Have you ever found yourself wishing that you had more time? If so, what circumstance did you think would arise to give you more time?
Was it quitting your job, winning the lottery or an inheritance from a great aunt?
Now that you have more free time than you used to, are you doing all the things you said you would do if you had more time?
Granted a pandemic is not the ideal scenario but there is no denying that you now have the time you once wished for.
In a few months or years things will be back to some kind of normal and you’ll have less free time to be bored. You might even look back on this time and wish you’d taken advantage of the opportunity to do the things you’d been putting off.
When you think of work, what sort of works come to mind?
Is it fun, exciting, thought provoking, challenging and interesting…
or is it more along the lines of boring, difficult, repetitive and time consuming?
Work often comes with a negative connotation that has nothing to do with the actual work.
The truth is work can be interesting and difficult or thought provoking and time consuming. But that doesn’t mean we shouldn’t enjoy it.
Of course if you’re inner monologue is on a loop about how boring your work is you probably won’t have a good time doing it.
The work often gets better once you engross yourself in it instead of having ‘negative’ feelings toward it.
Often when a person finds themselves craving something new, it’s because they’re bored with where they’re at.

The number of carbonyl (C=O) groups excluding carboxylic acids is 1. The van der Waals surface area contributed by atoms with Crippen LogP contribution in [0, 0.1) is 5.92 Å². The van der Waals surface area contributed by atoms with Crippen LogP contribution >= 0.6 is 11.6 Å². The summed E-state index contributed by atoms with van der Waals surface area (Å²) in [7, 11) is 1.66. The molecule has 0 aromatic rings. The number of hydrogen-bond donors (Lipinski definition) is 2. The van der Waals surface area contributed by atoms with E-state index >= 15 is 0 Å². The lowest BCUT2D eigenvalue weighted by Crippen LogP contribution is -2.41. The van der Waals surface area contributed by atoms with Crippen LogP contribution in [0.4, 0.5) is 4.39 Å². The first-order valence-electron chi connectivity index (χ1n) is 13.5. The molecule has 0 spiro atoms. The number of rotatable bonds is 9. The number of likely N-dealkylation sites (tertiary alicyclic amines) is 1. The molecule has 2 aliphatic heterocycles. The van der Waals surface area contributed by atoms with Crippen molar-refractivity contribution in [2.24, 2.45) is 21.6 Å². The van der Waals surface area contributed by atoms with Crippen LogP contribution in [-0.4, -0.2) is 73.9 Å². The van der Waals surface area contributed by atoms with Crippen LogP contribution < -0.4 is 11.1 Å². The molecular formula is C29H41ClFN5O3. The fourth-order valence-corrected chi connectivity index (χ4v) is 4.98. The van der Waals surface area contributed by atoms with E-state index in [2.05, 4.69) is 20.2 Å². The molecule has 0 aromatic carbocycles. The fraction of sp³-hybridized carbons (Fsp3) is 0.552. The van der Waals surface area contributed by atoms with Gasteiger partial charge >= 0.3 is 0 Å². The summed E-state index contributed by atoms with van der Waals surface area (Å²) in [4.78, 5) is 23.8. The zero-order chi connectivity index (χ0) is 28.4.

As much as familiarity can be comforting and pleasant, for many people they find themselves at a point where they want more.
You find yourself wanting something different, not because what you’re used to isn’t working but because you want to remember the feeling of newness.
It’s like taking a different route home every once in a while. You do it to switch things up not because you never want to take your usual route again.
This idea can apply to so many things and one of them is the work you do. When you’re doing the same thing over and over you’ll get sick of it after a while because you’re no longer doing it consciously, you’re not thinking or stretching your mind and you want to be challenged.
So, you put yourself forward for a new type of work. It’s new and unfamiliar and you enjoy it simply because it’s not what you’re used to.
The beauty of this kind of situation is after you’re tried something new, you can go back to what you were doing before often with new found appreciation.
If you think you’re bored you might find that there’s actually something you’re avoiding.
So often we find ourselves feeling like we have nothing to do, when in reality we’re just putting off what needs to be done.
When you don’t want to do something, it feels easier to avoid it in favour of something else, even if something else is doing nothing at all
Ever have those days where you’re just pottering around the house not quite sure what to do.
There are at least 17 things you could be doing but instead of getting things done you just sort of flitter from one thing to another, aimlessly.
It’s kind of like a sort of boredom, almost bored but not quite.
I find that those days usually turn out to be wasted. I’ve learnt that, it’s best to either give in and allow yourself to be totally bored or make good use of your time and do what needs to be done.
Being indecisive, caught between do nothing and something is a real waste of time.